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Kitsbow’s relocation, emphasis on domestic manufacturing paying off in turbulent times

OLD FORT, N.C. (BRAIN) — A year ago, Kitsbow Cycling Apparel committed to a goal of eventually manufacturing all clothes domestically. To help achieve that, Kitsbow relocated from Petaluma, California, to Old Fort in December.


Today, those decisions look wiser when factoring in the hardships supply-chain delays will have on the industry because of COVID-19.

“As you might imagine, during this pandemic, this choice made more than a year ago looks pretty smart,” said CEO David Billstrom. “We are still making product; we’re still selling it (online), and we’re still shipping every day. We’re 110% in business.”

With the new factory and lean manufacturing model, Kitsbow intends to make 95% of its apparel domestically in two years. Kitsbow’s decision was all about eliminating outsourcing, said Billstrom, who added domestic manufacturing enables online sales to be an advantage “rather than a necessary evil, as it is for many brick-and-mortar retailers.”

“In other words, we could closely couple the sales transaction with the making, and then shipping, of the customer’s choice,” he said.

Kitsbow’s cash-flow requirements also will be lower because they won’t be buying finished goods in batch quantities of 300 to 3,000 and won’t be sending wire transfers to Asia with deposit money months or quarters in advance of receiving products.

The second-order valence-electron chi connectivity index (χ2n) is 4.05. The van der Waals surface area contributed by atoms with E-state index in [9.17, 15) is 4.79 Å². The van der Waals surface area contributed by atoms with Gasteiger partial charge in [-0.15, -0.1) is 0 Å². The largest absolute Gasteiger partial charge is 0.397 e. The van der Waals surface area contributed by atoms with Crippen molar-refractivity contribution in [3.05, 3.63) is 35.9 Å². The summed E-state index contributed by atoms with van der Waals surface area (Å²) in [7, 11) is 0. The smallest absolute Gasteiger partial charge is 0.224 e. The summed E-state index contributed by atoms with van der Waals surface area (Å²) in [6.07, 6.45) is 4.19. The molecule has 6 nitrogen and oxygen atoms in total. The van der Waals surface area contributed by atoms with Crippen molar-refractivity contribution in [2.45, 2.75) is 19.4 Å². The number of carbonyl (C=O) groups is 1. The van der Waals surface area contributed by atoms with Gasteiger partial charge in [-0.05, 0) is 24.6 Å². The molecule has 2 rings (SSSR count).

“We could not only ensure high quality, but make changes to products: new colors, new features, new sizes whenever we wanted to, on our own terms,” Billstrom said.

Since the spread of the virus, Billstrom said the company has increased raw material inventory (fabric, zippers, elastic snaps) to keep production consistent. Employees have been reminded about practicing personal hygiene, and executive air travel has been restricted. Employees are asked to inform the company if they are planning personal air travel.

“The moment anyone is not feeling well, we ask them to stay home so that they don’t infect the rest of their work family,” Billstrom said. “And we’re eager to get testing kits as soon as possible so that we can continue to verify that our team is safe and not carrying the virus to others.”

A week ago, Billstrom said Kitsbow began cancelling attendance at events and gatherings that bring people in close proximity. Other than that, it’s business as usual, thanks to those bold decisions a year ago.

“When our board of directors supported the decision to relocate from California, and to make a large investment in capital equipment (sewing machines) and training (of sewing operators), we did the analysis and made the decision independent of the already costly tariffs for imported goods. We didn’t anticipate a pandemic,” Billstrom said.

“We made this commitment on the basis of the fundamentals: that we could make premium clothes in America and sell them online in a made-to-order methodology. Since we made the decisions, tariffs got worse for us in late 2019, and, obviously, the last two months have been catastrophic for supply chains. But if both of those challenges went away completely next month, we would still have a huge strategic advantage in designing, making, and shipping our own product. Made to order is the future, at least for a big chunk of premium apparel.”

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